Tierdermatologie Deisenhofen
Diese Seite wird noch übersetzt.

Scale represents either an excessive production of the non-living surface layers of the skin, or an abnormal cornification process. It is called dandruff in human medicine.
Excessive scaling is frequently seen in association with skin surface infections, where it has been proposed that there is an attempt by the skin to "push" the infection away from the body by the only physical mechanism the epidermis has, which is to proliferate.
Cornification is the end stage of epithelial development. The keratinocytes undergo a special type of programmed cell death, whereby they use their protein and the lipids in the cells to manufacture a protective "bricks and mortar" structure at the surface of the skin which is relatively impermeable. Primary cornification abnormalities can be congenital, as is seen in the case of icthyosis, which has been recently reported in certain breeds, such as the Golden Retriever or it can be acquired, such as in horses with selenosis or dogs with zinc responsive dermatoses.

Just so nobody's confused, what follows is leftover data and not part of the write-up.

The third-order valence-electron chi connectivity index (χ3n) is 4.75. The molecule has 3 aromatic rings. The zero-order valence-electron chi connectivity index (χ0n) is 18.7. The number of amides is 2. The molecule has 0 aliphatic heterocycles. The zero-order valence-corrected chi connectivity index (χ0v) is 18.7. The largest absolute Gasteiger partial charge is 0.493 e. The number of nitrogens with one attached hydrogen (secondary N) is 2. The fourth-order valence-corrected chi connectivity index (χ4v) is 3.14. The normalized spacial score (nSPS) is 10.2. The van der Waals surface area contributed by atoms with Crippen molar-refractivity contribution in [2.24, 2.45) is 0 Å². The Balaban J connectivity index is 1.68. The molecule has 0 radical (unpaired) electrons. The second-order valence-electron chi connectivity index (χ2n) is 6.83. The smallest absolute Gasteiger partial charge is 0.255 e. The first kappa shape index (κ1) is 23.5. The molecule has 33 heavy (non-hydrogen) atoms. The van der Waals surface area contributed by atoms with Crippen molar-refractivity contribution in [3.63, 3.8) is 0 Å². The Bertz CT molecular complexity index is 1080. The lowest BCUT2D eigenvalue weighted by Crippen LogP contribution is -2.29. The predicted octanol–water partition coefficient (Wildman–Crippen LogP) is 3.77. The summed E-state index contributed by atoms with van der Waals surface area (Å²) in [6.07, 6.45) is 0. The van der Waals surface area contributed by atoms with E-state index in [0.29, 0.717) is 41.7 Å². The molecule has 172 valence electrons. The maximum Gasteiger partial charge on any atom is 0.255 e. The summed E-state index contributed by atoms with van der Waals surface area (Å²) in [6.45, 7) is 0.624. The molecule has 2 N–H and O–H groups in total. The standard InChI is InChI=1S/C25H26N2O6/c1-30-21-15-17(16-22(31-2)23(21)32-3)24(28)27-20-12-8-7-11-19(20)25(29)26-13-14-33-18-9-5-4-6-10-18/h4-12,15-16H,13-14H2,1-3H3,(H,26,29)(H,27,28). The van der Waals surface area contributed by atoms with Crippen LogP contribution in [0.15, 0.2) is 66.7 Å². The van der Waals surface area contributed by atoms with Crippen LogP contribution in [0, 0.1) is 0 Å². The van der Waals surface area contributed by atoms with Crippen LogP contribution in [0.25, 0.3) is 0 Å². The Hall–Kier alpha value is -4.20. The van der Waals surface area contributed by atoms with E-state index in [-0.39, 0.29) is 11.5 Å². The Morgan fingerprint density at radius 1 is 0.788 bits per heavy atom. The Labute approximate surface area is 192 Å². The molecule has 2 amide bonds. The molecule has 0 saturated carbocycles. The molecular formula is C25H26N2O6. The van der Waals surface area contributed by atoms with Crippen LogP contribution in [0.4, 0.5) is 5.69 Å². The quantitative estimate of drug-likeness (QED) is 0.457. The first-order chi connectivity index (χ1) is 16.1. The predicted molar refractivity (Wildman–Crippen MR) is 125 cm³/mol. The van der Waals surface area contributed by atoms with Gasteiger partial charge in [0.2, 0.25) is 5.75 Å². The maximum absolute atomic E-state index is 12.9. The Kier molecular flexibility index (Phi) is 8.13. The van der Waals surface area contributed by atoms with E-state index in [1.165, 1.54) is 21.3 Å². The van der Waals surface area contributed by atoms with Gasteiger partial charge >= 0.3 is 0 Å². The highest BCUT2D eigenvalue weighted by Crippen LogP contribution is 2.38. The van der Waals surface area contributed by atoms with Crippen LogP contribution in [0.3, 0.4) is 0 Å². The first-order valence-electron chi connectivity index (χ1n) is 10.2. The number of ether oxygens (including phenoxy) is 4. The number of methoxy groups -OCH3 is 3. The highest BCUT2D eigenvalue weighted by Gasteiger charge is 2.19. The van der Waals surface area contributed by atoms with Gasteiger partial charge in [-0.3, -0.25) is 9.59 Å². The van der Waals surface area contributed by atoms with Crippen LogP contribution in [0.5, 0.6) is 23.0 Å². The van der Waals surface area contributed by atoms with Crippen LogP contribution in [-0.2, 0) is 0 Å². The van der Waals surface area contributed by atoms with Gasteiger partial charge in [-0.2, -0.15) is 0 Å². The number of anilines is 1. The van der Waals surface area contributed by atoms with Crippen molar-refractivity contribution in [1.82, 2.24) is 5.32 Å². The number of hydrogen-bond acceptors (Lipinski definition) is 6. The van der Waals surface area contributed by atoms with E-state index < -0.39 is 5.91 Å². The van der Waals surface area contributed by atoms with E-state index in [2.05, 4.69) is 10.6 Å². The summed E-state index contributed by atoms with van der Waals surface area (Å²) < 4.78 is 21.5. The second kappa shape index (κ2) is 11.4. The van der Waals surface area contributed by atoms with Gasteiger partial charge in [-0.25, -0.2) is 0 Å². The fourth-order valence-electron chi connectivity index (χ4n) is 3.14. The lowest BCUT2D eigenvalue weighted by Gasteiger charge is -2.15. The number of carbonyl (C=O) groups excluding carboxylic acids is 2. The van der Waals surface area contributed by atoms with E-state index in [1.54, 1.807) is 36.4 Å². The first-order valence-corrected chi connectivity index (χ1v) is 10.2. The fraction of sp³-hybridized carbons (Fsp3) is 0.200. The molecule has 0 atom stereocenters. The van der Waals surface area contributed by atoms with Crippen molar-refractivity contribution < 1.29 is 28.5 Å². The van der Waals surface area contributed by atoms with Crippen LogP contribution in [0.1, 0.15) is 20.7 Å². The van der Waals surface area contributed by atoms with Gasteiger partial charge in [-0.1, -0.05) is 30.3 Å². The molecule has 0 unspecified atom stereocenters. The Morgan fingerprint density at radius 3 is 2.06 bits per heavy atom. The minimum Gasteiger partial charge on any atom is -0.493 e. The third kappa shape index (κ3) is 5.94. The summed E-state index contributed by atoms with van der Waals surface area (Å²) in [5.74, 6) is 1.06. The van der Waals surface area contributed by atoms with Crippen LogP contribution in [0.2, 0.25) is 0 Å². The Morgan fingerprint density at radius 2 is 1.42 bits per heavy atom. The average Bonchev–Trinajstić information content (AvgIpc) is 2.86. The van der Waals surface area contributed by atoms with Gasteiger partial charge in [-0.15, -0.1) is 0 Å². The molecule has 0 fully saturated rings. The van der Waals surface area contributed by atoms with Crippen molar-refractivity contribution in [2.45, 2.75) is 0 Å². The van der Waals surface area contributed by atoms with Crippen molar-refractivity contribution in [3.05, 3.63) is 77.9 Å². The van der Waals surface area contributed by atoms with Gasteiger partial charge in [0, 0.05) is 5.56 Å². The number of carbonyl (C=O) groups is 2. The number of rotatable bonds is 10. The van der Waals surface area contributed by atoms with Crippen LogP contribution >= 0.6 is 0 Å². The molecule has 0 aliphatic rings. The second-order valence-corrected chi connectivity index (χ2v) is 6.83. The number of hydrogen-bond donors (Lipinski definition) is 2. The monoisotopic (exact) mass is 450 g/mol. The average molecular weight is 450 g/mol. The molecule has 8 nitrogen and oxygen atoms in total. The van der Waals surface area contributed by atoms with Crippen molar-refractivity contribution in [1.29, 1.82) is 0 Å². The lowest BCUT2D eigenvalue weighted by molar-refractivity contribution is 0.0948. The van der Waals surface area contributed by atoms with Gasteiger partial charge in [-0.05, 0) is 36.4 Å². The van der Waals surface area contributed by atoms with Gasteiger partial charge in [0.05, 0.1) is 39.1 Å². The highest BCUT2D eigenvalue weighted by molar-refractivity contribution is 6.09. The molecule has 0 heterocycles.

Crusts can be labeled depending on their different components.
Haemorrhagic crusts are largely made up of erythrocytes and represent a previous injury with bleeding.
Serocellular crusts are typically inflammatory. The serum and inflammatory cells will either percolate between the keratinocytes, often in association with dermal oedema, or may be associated with erosions and associated inflammatory exudate. Parakeratotic crusts are formed by an abnormal cornification process which may be associated with surface infections (dermatophytes, malassezia yeast, bacteria) or may be a direct result of abnormal keratinocyte development, such as in zinc responsive dermatitis.